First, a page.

Judging by our own planet we know what the effects of a moon on a terrestrial planet are. We also know that if a planet has two moons on the same side you would get insane tides and that two moons on opposing sides will cancel each other out resulting in no tides.

My question is what would happen if a world had 3 moons orbiting on different sides, or 4 moons (one on each ''side'') or to jump to the extreme, what if a terrestrial planet had an insane amount of moons like Jupiter with its 79 moons?

P.S. I was asked what my definition of a moon is, so as far as i am concerned a moon in this instance is any natural satellite with a mean diameter between 250 and 6000km

  • 2
    $\begingroup$ "two moons on opposing sides will cancel each other out resulting in no tides." Just the opposite. Two moons at 90° to each will. $\endgroup$
    – Ash
    Commented Jul 18, 2019 at 19:14
  • 3
    $\begingroup$ "We know what the effects of a moon on a terrestrial planet are": reserve tickets to Stockholm. There is a Nobel prize waiting for you. And the meaning of the phrase "3 moons orbiting on different sides" is obscure in the extreme. Are you certain that you understand how this "orbiting" thing works? $\endgroup$
    – AlexP
    Commented Jul 18, 2019 at 21:18
  • $\begingroup$ Similar, not sure if it counts as a duplicate: worldbuilding.stackexchange.com/questions/30946/… $\endgroup$
    – Cyn
    Commented Jul 18, 2019 at 21:22
  • $\begingroup$ I'd count this one as a duplicate unless you have a question that isn't about tides. worldbuilding.stackexchange.com/questions/71/… $\endgroup$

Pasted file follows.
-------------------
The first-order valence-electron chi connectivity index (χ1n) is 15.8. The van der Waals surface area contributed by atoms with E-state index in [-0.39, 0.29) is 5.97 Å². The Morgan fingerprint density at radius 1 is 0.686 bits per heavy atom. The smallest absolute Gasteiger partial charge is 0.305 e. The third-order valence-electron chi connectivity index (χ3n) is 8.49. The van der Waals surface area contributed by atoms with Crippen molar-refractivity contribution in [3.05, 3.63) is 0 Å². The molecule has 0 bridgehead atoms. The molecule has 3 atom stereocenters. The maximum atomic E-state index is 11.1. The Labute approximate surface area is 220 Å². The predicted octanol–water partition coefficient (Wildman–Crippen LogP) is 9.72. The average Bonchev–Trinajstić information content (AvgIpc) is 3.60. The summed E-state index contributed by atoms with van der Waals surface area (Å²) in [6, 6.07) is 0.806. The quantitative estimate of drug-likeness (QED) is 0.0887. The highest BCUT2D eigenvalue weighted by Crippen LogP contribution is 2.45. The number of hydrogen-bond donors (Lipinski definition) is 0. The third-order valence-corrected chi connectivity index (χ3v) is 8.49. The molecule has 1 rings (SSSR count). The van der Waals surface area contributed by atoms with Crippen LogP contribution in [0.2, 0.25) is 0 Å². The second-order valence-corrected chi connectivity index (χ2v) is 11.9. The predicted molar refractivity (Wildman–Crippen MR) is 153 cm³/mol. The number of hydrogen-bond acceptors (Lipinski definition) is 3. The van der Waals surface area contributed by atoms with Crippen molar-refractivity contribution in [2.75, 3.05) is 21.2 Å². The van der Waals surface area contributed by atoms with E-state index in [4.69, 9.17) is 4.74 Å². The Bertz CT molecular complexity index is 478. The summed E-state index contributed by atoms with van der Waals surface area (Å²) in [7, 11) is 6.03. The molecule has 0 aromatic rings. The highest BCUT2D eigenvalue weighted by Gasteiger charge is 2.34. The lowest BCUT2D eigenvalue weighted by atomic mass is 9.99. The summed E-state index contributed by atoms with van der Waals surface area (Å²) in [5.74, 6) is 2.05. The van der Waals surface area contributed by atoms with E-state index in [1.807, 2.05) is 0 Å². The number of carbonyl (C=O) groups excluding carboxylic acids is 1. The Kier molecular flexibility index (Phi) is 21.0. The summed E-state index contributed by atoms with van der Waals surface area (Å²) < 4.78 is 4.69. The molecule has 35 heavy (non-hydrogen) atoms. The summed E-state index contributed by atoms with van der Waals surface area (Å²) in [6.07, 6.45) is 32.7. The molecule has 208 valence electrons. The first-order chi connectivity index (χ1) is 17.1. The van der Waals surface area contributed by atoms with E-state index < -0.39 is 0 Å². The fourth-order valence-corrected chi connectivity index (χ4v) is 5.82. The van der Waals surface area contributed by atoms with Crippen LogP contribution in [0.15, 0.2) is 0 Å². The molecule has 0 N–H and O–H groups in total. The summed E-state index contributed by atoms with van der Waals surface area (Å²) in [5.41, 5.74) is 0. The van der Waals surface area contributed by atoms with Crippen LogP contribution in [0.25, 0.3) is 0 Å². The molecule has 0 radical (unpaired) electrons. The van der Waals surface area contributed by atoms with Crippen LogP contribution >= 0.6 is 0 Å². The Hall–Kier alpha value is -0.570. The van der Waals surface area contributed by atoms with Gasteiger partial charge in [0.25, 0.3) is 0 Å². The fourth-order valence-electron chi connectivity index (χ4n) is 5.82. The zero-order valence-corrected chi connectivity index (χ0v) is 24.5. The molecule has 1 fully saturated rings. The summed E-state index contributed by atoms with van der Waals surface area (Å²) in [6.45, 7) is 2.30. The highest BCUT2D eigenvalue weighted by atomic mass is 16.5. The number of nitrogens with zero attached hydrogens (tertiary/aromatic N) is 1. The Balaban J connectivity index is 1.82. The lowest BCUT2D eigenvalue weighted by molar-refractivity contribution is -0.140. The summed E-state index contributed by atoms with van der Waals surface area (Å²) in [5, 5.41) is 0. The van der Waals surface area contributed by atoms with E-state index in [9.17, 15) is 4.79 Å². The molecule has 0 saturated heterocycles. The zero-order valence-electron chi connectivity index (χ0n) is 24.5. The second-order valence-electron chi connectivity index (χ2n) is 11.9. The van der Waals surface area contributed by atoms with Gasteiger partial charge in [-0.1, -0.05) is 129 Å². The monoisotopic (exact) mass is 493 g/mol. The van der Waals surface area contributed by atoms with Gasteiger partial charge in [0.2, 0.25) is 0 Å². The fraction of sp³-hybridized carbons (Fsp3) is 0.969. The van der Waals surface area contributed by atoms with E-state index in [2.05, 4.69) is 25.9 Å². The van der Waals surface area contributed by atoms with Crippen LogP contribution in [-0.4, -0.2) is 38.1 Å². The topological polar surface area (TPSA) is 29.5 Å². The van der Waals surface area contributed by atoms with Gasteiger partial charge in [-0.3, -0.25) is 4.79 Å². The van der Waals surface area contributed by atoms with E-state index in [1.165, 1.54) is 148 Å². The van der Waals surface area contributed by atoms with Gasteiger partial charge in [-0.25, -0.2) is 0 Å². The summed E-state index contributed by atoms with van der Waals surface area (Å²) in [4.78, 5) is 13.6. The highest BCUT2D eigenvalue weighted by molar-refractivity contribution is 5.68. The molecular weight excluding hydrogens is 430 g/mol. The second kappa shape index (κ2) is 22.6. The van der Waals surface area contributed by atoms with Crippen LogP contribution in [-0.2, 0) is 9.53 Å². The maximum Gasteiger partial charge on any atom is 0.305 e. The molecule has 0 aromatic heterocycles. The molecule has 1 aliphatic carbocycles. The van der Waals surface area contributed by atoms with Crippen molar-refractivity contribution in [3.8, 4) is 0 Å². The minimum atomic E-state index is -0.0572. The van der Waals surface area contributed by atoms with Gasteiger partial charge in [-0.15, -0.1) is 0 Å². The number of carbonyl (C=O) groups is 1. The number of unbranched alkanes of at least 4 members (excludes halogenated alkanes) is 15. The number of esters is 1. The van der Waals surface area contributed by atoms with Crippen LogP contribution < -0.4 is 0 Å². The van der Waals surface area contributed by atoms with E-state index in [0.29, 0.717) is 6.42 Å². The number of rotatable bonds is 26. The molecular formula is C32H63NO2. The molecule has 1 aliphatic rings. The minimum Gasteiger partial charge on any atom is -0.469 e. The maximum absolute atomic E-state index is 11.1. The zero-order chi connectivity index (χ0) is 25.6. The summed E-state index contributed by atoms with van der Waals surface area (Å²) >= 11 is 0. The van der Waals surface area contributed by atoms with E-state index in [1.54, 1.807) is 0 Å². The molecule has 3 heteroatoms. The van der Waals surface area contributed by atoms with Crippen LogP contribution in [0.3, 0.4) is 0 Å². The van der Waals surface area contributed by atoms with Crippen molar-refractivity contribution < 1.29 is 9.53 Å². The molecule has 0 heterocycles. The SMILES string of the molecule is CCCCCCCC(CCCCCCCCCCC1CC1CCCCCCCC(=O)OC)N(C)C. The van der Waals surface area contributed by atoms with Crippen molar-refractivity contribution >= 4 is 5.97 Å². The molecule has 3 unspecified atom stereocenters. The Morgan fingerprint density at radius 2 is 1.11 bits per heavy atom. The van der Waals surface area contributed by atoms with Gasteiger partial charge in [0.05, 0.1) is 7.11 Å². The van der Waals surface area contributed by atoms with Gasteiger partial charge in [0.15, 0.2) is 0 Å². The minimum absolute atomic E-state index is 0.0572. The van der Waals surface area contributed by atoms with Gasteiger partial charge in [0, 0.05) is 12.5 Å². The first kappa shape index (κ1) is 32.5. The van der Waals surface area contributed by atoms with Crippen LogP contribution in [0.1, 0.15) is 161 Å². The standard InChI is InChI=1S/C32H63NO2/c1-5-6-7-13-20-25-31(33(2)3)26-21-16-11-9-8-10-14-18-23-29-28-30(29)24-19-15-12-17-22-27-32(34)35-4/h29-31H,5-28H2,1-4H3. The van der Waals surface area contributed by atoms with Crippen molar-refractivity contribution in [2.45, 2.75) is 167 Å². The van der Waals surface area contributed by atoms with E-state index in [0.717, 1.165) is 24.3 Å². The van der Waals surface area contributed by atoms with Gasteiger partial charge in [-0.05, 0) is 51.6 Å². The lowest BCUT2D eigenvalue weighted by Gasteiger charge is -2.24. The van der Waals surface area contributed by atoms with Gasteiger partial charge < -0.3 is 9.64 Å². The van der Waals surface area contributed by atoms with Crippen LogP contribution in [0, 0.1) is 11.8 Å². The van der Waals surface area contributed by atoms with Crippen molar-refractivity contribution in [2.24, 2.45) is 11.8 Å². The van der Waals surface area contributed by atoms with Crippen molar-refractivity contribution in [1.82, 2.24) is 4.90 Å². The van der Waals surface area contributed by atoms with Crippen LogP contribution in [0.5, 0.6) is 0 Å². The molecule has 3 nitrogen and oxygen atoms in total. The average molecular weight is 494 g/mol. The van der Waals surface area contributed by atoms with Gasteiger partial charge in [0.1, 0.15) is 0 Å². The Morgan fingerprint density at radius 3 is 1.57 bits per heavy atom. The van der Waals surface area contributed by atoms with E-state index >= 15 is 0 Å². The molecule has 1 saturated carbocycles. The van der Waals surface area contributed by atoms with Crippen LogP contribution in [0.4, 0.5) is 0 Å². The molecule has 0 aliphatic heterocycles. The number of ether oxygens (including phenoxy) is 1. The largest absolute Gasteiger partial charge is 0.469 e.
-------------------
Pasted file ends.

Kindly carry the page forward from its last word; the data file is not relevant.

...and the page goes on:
– Cyn
    Commented Jul 18, 2019 at 21:23
  • $\begingroup$ The question was never only about tides, the tides were meant as an example, i want to know if having multiple moons would effect other things cause in the past i had heard people talk about scenarios where having more than one moon would cause all kinds of havoc like not only extreme tides but also things like insane storms and other types of nightmarish weather extremes. $\endgroup$
    – Blue Devil
    Commented Jul 18, 2019 at 21:25

1 Answer 1


For a terrestrial planet to have several moons, they would either have to be very small or in very different orbital distances. Both are the case for Mars' moons Phobos and Deimos.

The concept of a Hill sphere provides the answer. The Hill sphere of an astronomical body is the region in which it dominates the attraction of satellites. The Earth's Hill Sphere has a radius of 1.5 million km. However, long-term stable satellite orbits exist only inside 1/2 to 1/3 of the Hill radius. For Earth, this limits the orbital distance of a stable moon to between 500,000 and 750,000 km. Let's go with 500,000 km to be safe. Our moon (Luna) orbits at 362,000-405,000 km.

Each moon also has a Hill sphere. Another stable moon would have to lie outside the reach of this. Luna has a Hill Sphere with a radius of about 60,000 km. Hence, it is feasible to have several Luna-sized moons in orbits at least 60,000 km apart. Due to tidal effects and other perbutations like the pressure of the solar wind, 100,000 km is probably a more realistic figure, and even so, the orbits are unlikely to be stable over the planet's lifetime - but could be stable for millions of years. It is hence possible to have one moon outside Luna's orbit and up to three inside. With a slightly different configuration, we might have up to 6 moons in resonant orbits, as I show below.